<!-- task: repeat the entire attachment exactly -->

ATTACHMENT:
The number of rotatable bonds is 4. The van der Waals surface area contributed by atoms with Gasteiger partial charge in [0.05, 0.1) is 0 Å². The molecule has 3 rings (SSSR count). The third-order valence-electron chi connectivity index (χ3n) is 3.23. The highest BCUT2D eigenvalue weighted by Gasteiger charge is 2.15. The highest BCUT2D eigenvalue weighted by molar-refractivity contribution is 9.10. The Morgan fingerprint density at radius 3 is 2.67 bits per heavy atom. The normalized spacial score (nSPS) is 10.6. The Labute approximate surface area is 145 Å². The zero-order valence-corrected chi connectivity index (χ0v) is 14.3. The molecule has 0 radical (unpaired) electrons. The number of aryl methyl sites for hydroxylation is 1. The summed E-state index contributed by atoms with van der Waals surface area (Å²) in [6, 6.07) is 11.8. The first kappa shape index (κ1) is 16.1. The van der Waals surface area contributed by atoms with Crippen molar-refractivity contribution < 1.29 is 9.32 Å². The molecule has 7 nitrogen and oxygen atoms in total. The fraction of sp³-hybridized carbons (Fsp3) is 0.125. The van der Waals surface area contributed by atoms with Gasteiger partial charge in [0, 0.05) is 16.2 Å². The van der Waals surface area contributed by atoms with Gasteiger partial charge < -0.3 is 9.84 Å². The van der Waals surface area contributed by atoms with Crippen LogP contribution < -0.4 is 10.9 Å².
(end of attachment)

The number of rotatable bonds is 4. The van der Waals surface area contributed by atoms with Gasteiger partial charge in [0.05, 0.1) is 0 Å². The molecule has 3 rings (SSSR count). The third-order valence-electron chi connectivity index (χ3n) is 3.23. The highest BCUT2D eigenvalue weighted by Gasteiger charge is 2.15. The highest BCUT2D eigenvalue weighted by molar-refractivity contribution is 9.10. The Morgan fingerprint density at radius 3 is 2.67 bits per heavy atom. The normalized spacial score (nSPS) is 10.6. The Labute approximate surface area is 145 Å². The zero-order valence-corrected chi connectivity index (χ0v) is 14.3. The molecule has 0 radical (unpaired) electrons. The number of aryl methyl sites for hydroxylation is 1. The summed E-state index contributed by atoms with van der Waals surface area (Å²) in [6, 6.07) is 11.8. The first kappa shape index (κ1) is 16.1. The van der Waals surface area contributed by atoms with Crippen molar-refractivity contribution < 1.29 is 9.32 Å². The molecule has 7 nitrogen and oxygen atoms in total. The fraction of sp³-hybridized carbons (Fsp3) is 0.125. The van der Waals surface area contributed by atoms with Gasteiger partial charge in [0, 0.05) is 16.2 Å². The van der Waals surface area contributed by atoms with Gasteiger partial charge < -0.3 is 9.84 Å². The van der Waals surface area contributed by atoms with Crippen LogP contribution < -0.4 is 10.9 Å².